Many books have been controversial over the years and some have even been banned from libraries. Such classics as The Great Gatsby, The Adventures of Huckleberry Finn, and To Kill a Mockingbird were prohibited because of sexual themes, violence, racism, and the use of racial slurs. One could argue that these books had clear reasons to be lightning rods for controversy and could easily be on a list of books parents hate.
But then there’s one book series that seems to have found its own lightning rod more recently. What is this series of books about? Is it about children working in a brothel? No. Is it about kindergarteners starting their own underground cockfighting pit and gambling ring beneath the elementary school? Wrong again.
It’s about a child who fights crime in his underpants. That’s right folks, there’s controversy over a series of graphic novels for children 8 and up, where a child in underpants saves the world from crazy villains and yes, one of them is named Professor Poopypants. Poop, that’s the biggest problem here. There’s toilet humor and some cartoon violence. No racial slurs, no hating against people with other skin tones, no suicides. Just jokes that kids find funny and the occasional misspelled word used for humor.
These very things that entertain kiddos seem to cause a book to become one that parents seem to hate.
When I read reviews from parents railing against this series of books, I just want to ask them, “Did you watch Scooby Doo as a kid? How about Tom and Jerry?” These were and ARE shows that kids and adults alike love! They are not meant to educate or inform. They’re simply there for entertainment value. But you know what? Captain Underpants and yet another controversial kids series, Diary of a Wimpy Kid are far better than any cartoon or movie your kid is ever going to watch. Why? Because they. are. reading.
I remember a series of books I enjoyed when I was a child having the same level of controversy surrounding it. The Scary Stories to Tell in the Dark books. These were deemed too scary for school-aged children by many libraries, mostly due to the illustrations found in the book.
But I’ll tell you this, my copies of these books were well worn. And my peers, the children that weren’t allowed to read them, they were reading them in secret and feeling like rebels doing it. If the books were too scary, that child learned their lesson and wouldn’t continue reading them. But for those of us who could handle them, they became a fantastic gateway into other amazing books that were slightly darker.
One thing I loved about Scary Stories to Tell in the Dark is that it truly felt like it was meant for us kids. The author, Alvin Schwartz, and illustrator, Stephen Gammell, really tapped into the feeling that children wanted books that’s sole purpose was to send chills down their spines. These were scary stories and that was it. There were no swears, and no real violence, and no moral. Just creepy ideas and unnerving illustrations. Things a child would find frightening. These two men knew their audience. And just like Captain Underpants, they were read for entertainment value.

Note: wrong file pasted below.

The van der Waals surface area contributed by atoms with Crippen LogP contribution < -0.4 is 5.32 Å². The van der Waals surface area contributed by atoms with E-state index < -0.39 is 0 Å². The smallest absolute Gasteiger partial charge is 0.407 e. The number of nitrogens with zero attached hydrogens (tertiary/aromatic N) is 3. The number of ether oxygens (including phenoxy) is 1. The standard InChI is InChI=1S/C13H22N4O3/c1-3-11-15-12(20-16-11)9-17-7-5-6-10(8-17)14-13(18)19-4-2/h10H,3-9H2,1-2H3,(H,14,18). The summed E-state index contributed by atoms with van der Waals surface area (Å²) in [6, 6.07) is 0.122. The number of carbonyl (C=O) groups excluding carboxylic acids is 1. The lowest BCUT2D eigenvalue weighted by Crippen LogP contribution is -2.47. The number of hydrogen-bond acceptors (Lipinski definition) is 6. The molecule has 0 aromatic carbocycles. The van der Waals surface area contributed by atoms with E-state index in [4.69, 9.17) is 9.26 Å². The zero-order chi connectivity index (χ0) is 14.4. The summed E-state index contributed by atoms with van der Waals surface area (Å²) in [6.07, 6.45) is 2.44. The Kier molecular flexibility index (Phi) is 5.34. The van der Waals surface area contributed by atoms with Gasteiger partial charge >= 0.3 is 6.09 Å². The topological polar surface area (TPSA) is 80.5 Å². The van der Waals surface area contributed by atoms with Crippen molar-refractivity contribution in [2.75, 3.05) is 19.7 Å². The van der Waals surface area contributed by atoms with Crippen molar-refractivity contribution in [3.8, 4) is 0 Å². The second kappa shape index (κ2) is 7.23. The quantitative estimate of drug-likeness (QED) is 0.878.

As I got older, I was actually shocked to find out that these books had been banned in some libraries. How were children ever supposed to find out what their likes and dislikes were if they were never given options? Those books no doubt spawned multitudes of avid Stephen King readers later in life and possibly illustrators. I’m very thankful for that series as I’m sure others are.
Why is it wrong for a child to be entertained while discovering the joy of reading? The. JOY. of reading. Let’s face it, folks, not many of us are picking up War and Peace at the end of the day to relax and take our minds off of things. For the most part, we pick up books that take our minds off of our troubles and give us a little relief from things happening in our daily lives.
Don’t books like Captain Underpants, Dogman, and Diary of a Wimpy Kid provide the same sort of escape for our children? Let’s not forget that the day-to-day life of our children is not all fun and games. Every single day they learn how to navigate complex relationships, find their place in the world, and discover who they are as human beings, on top of all of academia that is added to their day. If my kid wants to unwind with some poop humor and some misspelled words because for that moment he can just enjoy something that was written specifically for him or her to relax and laugh, I have no problem with it and, in fact, in our house, we encourage it.
Laughter and humor can get people through a lot. The world is changing and I’m unsure of what the future holds for my beautiful children. My guess is that they will be dealing with far bigger issues than I had to deal with growing up. Is it so wrong to teach them that laughing can be a huge release and a sense of humor can be thought of as a superpower in middle school or high school, the times when the rubber really hits the road as far as hormones and personal discovery?